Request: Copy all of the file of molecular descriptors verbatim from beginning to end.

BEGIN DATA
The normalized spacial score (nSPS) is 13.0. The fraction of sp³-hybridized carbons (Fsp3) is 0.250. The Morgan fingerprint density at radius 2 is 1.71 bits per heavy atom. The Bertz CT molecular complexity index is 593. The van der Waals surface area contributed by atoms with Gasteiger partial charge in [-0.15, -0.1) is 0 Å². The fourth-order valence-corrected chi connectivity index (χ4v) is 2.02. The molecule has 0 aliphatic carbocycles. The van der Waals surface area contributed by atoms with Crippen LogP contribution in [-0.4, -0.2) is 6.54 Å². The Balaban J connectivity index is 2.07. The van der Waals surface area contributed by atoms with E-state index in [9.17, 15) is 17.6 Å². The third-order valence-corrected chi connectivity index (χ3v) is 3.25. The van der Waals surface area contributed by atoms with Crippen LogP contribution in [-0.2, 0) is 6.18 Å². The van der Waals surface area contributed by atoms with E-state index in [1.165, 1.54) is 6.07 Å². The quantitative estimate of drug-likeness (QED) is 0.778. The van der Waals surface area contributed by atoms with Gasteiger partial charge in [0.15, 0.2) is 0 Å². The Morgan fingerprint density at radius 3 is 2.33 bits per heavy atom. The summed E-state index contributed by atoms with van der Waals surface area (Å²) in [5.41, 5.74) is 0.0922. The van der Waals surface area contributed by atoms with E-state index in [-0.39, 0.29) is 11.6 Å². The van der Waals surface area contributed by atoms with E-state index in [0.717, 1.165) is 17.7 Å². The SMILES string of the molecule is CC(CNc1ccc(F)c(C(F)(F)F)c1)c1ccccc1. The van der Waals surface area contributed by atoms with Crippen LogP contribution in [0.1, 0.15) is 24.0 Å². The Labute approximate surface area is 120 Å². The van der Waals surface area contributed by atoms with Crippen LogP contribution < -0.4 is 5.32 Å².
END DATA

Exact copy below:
The normalized spacial score (nSPS) is 13.0. The fraction of sp³-hybridized carbons (Fsp3) is 0.250. The Morgan fingerprint density at radius 2 is 1.71 bits per heavy atom. The Bertz CT molecular complexity index is 593. The van der Waals surface area contributed by atoms with Gasteiger partial charge in [-0.15, -0.1) is 0 Å². The fourth-order valence-corrected chi connectivity index (χ4v) is 2.02. The molecule has 0 aliphatic carbocycles. The van der Waals surface area contributed by atoms with Crippen LogP contribution in [-0.4, -0.2) is 6.54 Å². The Balaban J connectivity index is 2.07. The van der Waals surface area contributed by atoms with E-state index in [9.17, 15) is 17.6 Å². The third-order valence-corrected chi connectivity index (χ3v) is 3.25. The van der Waals surface area contributed by atoms with Crippen LogP contribution in [-0.2, 0) is 6.18 Å². The van der Waals surface area contributed by atoms with E-state index in [1.165, 1.54) is 6.07 Å². The quantitative estimate of drug-likeness (QED) is 0.778. The van der Waals surface area contributed by atoms with Gasteiger partial charge in [0.15, 0.2) is 0 Å². The Morgan fingerprint density at radius 3 is 2.33 bits per heavy atom. The summed E-state index contributed by atoms with van der Waals surface area (Å²) in [5.41, 5.74) is 0.0922. The van der Waals surface area contributed by atoms with E-state index in [-0.39, 0.29) is 11.6 Å². The van der Waals surface area contributed by atoms with E-state index in [0.717, 1.165) is 17.7 Å². The SMILES string of the molecule is CC(CNc1ccc(F)c(C(F)(F)F)c1)c1ccccc1. The van der Waals surface area contributed by atoms with Crippen LogP contribution in [0.1, 0.15) is 24.0 Å². The Labute approximate surface area is 120 Å². The van der Waals surface area contributed by atoms with Crippen LogP contribution < -0.4 is 5.32 Å².